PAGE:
What is your credit score out of?

What’s a credit score?

People holding up bannerA credit score (your credit rating) is a three digit number that indicates your creditworthiness. Credit scores can range between 300 to 850. A credit score of 300 is the worse possible credit score and 850 is the best credit score you can have. Mortgage lenders, banks, and credit card companies use credit scores to evaluate the lending risk to prospective home buyers and homeowners seeking a new mortgage. In short, lenders use credit scores to estimate the likelihood that you will repay the loan.

Did you know that you may have 3 credit scores?

Experian, Equifax and TransUnion companies are the three largest credit bureaus. These credit bureaus (agencies) calculate the credit risk differently, consequently, each credit bureau provides its own credit score. Lenders typically use the “middle credit score” associated with the 3 credit bureaus to evaluate whether the home buyer (or homeowner) will default on their debt obligations.

How your credit scores are calculated

The Fair Isaac Corporation (FICO), the largest credit score company has disclosed that a credit score formula can be divided into five components. Each one of the following categories can impact your credit rating:

Your payment history accounts for 35 percent

This category looks at your "on time" payment history and the types of credit accounts you make use of (i.e. credit cards, college loans, installment loans, mortgage, etc.). Judgments, bankruptcies, wage garnishments, liens, past due accounts (if any); plus any accounts in delinquency are considered.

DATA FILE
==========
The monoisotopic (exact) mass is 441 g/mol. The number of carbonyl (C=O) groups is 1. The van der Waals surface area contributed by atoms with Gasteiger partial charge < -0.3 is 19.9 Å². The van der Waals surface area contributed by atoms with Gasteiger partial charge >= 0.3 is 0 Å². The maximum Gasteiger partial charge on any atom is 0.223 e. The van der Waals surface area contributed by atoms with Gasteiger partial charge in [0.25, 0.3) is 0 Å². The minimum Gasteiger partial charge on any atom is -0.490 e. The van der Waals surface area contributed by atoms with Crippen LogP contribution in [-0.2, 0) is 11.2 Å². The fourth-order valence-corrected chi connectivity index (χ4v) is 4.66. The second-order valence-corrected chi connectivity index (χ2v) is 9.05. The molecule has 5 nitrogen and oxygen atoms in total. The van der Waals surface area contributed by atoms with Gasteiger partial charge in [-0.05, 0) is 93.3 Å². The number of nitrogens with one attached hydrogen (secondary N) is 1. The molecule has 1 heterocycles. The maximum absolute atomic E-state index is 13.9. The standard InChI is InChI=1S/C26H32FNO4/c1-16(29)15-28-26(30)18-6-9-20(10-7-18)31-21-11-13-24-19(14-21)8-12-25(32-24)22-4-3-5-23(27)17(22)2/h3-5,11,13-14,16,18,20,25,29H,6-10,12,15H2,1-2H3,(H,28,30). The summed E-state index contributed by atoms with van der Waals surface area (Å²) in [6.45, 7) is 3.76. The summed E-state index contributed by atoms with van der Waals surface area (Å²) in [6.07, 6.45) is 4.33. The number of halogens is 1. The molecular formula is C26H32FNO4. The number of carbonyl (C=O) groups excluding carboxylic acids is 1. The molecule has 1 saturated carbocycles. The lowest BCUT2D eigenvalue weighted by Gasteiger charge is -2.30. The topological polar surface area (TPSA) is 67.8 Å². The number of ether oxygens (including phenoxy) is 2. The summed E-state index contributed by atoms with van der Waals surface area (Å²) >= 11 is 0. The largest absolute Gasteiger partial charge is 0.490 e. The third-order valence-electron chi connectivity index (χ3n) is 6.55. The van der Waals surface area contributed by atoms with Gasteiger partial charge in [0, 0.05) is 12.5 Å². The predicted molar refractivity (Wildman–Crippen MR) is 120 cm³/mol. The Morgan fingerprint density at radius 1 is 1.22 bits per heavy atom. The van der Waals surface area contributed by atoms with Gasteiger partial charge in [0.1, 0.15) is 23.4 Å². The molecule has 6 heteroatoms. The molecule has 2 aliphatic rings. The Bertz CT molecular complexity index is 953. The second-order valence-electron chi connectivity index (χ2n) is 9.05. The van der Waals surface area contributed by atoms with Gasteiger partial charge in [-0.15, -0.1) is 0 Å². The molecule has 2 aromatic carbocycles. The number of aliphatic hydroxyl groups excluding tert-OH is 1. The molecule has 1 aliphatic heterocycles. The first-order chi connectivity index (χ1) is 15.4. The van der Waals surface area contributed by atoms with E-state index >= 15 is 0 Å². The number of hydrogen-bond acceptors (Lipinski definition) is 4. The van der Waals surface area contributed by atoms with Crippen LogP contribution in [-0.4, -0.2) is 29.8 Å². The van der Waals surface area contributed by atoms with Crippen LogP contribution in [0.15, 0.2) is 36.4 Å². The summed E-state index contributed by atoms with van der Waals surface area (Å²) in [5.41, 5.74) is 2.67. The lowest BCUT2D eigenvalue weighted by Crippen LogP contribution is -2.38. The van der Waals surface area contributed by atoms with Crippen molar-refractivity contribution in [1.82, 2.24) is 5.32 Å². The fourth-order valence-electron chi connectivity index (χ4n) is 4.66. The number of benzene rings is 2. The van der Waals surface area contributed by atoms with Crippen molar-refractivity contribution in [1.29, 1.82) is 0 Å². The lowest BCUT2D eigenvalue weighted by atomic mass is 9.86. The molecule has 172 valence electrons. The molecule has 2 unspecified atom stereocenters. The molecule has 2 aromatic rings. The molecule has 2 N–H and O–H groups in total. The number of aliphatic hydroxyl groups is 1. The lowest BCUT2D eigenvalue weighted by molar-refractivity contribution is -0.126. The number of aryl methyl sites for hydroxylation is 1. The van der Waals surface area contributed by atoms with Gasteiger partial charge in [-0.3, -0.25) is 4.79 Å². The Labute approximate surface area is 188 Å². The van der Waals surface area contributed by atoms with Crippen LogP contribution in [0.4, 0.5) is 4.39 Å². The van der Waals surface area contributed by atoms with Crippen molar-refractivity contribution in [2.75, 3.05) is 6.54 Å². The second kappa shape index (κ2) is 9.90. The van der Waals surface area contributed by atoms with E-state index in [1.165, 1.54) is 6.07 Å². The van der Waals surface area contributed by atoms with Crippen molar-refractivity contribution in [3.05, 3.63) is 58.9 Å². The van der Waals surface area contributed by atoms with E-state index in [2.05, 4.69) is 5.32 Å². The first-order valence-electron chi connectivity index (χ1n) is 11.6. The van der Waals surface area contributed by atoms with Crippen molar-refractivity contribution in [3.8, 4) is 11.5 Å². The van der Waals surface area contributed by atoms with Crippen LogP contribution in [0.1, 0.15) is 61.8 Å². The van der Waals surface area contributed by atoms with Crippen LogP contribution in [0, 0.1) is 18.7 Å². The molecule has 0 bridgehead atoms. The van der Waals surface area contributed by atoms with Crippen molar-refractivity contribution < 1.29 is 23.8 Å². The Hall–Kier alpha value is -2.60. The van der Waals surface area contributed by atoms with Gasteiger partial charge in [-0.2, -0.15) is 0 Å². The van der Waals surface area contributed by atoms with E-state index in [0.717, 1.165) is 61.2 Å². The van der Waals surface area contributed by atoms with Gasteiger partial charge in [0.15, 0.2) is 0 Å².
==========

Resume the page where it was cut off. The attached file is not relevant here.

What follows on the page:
The loan balances are 30 percent of the credit score

The total amount of money you borrowed (and owe) is calculated in the credit score. This part of the formula looks at whether you payoff your charge cards each month (and on time) or are your credit cards usually at the credit limit? The account balance in addition to the balance due on the open accounts influences the credit score. Add up the total amount on your charge cards and divide the amount owed by the credit card limits. Is percentage lower than 50% or more than 50%. Less is better. Credit balances should be 50% or less.

Account history: (15 percent)

You might be surprised to know that long account histories are viewed favorably by the credit bureaus. If you want to improve your credit score, avoid paying off your oldest credit accounts, even if they do not have a balance.

Also included in this category are the specific types of credit accounts (i.e. installment, auto, school loans, etc.). The amount of activity on these accounts weigh heavily on your Fico score.

New Credit Acquisition: (10 percent)

Be careful in pursuing new credit (i.e. new charge cards, installment loans, etc.). Credit inquiries and newly acquired debt can influence your credit score, because the credit scoring software can assume changes in lifestyle that may impact your capacity to repay not only the new loan but the existing lines of credit.

Types of Credit Used (10 percent)

Do you typically make use of charge cards and installment loans or do you avoid credit cards and installment loans (i.e. car loans, school loans, home loans, etc.). The type of credit you use is factored into your credit score.
Understanding your Fico® Score.pdf

Understanding Credit